- Utilize your board while you’re talking! Point at diagrams or charts and show them pictures. It keeps the judges interested and helps them visualize whatever you’re talking about.
Teamwork: If you’re working with a partner or in a group, you will be judged on teamwork. On judging day, distribute the information accordingly so everyone has a chance to speak. If you’re doing a digital presentation, a good rule of thumb is to limit the amount a person speaks to no more than 3 consecutive slides. When the judges ask questions, take turns! The judges are trying to determine if everyone in the group knows the material so if one person doesn’t talk, sometimes they will direct a question to that person.
Questions: The judges will interrupt you while you’re talking. Don’t let it throw you off! Simply answer their question and continue with your spiel. If you don’t know the answer to a question, don’t try to make up an answer. It’s totally ok to say, “I don’t the answer to that question”. It’s also acceptable to answer the question with a theory or idea you have but just make sure to reiterate that you don’t know for sure!
Be Confident: Communicating results and being able to sell what you did makes all the difference! Sound excited but not to the extent where your spiel sounds too scripted. If you’re competing at state and national level competitions, it likely means your research is highly regarded; the judges already know that you are doing amazing research and that should translate in the way you present your project. Remember that you are the currently the world’s leading expert in the research you’ve done! Don’t let the other projects intimidate you! The hard-to-read titles with gene symbols and chemical names may sound impressive but in the end, it’s all about how effectively you communicate your research.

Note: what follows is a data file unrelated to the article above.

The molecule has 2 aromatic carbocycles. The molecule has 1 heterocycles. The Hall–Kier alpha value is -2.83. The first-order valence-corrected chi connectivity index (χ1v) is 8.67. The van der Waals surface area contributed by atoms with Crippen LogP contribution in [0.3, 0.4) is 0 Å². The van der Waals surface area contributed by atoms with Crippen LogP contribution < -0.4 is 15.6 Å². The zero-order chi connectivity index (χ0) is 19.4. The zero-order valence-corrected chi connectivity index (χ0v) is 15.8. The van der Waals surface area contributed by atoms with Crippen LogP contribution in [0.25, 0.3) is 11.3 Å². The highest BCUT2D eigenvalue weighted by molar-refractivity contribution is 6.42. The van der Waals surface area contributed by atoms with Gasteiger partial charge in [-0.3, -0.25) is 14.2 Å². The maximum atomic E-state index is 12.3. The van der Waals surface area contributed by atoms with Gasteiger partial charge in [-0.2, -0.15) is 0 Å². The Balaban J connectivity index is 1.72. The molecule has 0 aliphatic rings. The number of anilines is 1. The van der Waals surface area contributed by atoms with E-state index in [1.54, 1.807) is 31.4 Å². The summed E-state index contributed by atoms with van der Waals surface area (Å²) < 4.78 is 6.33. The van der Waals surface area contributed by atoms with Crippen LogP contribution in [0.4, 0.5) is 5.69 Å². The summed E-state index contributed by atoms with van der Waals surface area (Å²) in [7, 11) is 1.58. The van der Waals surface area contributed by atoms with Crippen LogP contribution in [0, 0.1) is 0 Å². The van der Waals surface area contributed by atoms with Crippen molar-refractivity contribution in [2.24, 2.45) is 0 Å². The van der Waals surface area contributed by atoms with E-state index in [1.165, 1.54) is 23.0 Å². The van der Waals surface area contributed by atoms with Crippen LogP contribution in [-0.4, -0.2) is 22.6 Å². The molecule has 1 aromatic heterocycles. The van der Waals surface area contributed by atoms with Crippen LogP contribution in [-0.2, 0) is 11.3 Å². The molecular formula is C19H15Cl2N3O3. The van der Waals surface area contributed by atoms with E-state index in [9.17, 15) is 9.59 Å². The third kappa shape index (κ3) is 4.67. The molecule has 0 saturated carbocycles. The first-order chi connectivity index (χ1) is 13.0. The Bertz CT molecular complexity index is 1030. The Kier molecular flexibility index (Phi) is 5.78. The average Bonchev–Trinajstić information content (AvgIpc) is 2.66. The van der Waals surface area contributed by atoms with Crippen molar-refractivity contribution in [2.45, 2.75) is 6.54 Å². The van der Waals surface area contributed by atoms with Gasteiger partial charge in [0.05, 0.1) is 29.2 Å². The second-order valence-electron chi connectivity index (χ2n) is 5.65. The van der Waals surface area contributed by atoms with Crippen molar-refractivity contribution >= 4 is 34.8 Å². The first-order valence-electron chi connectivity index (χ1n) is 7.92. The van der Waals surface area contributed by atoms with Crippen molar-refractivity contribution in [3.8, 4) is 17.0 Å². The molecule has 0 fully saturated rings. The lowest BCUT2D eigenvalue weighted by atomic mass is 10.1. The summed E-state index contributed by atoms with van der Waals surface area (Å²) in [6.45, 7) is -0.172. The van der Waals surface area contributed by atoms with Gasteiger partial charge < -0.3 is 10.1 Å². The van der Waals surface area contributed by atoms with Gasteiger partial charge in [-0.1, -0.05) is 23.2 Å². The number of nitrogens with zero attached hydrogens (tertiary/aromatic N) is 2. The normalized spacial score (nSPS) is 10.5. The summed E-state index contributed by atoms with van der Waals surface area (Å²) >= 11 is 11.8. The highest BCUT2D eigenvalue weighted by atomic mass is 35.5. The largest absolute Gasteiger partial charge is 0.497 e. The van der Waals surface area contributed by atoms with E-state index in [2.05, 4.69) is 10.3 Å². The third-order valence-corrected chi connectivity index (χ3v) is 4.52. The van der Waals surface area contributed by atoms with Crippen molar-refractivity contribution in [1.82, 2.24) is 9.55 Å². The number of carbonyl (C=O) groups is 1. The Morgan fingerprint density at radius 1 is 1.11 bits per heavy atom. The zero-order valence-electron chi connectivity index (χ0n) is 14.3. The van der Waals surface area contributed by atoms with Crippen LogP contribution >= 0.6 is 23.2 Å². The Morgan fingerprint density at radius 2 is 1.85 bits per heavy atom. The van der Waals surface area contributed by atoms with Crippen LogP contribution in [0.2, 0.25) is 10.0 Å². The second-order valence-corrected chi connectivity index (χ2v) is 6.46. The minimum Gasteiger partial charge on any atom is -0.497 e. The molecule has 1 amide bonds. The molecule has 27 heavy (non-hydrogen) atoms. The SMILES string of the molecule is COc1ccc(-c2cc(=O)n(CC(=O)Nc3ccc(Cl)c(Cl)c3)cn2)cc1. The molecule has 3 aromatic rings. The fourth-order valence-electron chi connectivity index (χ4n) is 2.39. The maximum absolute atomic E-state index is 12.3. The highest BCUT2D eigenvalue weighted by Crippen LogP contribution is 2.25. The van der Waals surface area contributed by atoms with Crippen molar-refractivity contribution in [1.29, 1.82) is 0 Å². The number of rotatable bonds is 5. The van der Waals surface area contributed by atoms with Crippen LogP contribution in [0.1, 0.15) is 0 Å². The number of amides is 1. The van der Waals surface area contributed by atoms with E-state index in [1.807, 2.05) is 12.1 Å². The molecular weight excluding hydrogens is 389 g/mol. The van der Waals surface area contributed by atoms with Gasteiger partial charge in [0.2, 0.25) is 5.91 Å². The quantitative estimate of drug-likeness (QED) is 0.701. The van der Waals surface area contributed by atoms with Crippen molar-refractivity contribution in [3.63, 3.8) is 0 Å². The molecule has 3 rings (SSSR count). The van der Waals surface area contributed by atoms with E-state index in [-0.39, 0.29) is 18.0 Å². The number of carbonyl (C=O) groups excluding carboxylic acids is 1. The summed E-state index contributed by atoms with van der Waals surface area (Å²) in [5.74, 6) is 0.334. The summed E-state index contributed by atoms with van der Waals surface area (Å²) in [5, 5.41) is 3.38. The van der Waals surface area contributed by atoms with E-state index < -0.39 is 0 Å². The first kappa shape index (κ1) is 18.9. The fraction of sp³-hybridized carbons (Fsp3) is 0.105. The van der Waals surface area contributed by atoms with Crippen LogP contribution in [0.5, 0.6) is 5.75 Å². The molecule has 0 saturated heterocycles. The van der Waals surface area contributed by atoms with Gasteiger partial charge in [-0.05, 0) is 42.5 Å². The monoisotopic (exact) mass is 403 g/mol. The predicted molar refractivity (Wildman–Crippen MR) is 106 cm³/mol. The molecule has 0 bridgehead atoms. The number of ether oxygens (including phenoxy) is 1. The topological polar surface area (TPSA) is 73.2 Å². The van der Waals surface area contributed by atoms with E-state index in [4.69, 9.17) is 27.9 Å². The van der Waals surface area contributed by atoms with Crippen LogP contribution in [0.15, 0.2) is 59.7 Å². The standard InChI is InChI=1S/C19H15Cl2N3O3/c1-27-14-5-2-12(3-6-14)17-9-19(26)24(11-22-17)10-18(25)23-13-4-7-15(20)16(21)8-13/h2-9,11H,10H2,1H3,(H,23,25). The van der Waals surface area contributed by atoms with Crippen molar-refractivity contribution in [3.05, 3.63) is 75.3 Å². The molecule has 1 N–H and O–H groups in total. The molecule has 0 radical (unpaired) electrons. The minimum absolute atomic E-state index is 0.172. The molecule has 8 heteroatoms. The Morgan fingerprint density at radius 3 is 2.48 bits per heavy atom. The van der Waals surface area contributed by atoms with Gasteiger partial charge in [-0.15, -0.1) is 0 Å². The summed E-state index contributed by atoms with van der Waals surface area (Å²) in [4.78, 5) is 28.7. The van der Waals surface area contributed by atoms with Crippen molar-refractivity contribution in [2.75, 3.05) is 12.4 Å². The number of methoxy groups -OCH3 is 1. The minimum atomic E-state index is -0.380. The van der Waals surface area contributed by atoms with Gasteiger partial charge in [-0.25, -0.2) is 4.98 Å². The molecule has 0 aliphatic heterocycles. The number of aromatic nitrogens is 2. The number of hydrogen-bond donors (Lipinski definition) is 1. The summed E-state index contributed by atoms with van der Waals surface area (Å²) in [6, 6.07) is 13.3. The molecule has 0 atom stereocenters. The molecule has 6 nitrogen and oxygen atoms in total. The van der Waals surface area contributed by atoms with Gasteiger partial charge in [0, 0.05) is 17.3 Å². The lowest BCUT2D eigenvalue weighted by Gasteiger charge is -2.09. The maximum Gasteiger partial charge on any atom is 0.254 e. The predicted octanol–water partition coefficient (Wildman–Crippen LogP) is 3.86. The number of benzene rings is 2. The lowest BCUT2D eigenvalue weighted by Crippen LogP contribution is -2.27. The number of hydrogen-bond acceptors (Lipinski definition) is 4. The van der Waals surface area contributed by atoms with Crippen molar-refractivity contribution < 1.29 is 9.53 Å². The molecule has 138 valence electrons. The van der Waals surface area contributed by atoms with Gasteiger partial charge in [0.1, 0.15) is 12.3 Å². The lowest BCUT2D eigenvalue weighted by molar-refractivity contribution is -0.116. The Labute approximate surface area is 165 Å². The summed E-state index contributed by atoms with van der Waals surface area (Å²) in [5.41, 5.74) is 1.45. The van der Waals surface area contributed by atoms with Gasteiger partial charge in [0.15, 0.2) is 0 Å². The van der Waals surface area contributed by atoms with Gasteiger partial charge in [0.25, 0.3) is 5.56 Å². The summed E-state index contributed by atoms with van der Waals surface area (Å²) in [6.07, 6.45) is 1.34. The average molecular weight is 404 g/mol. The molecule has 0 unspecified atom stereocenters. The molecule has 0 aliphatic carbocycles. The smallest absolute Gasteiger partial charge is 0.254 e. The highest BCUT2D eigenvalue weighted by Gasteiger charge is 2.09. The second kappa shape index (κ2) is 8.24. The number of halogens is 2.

Scientists are tasked with the considerable job of creating a blueprint for the future by creating, discovering, and researching novel applications but you should make it your goal to learn from the experiences that are less indicative but arguably more meaningful aspects of being a scientist. Ultimately, participating in science competitions should be a learning experience! The networking of people and ideas is the essence of scientific research. Take the time to meet other people, share ideas, and be prideful because you are apart of the community that is shaping the fate of the world!
 Marshmallow Challenge Video: https://www.youtube.com/watch?v=H0_yKBitO8M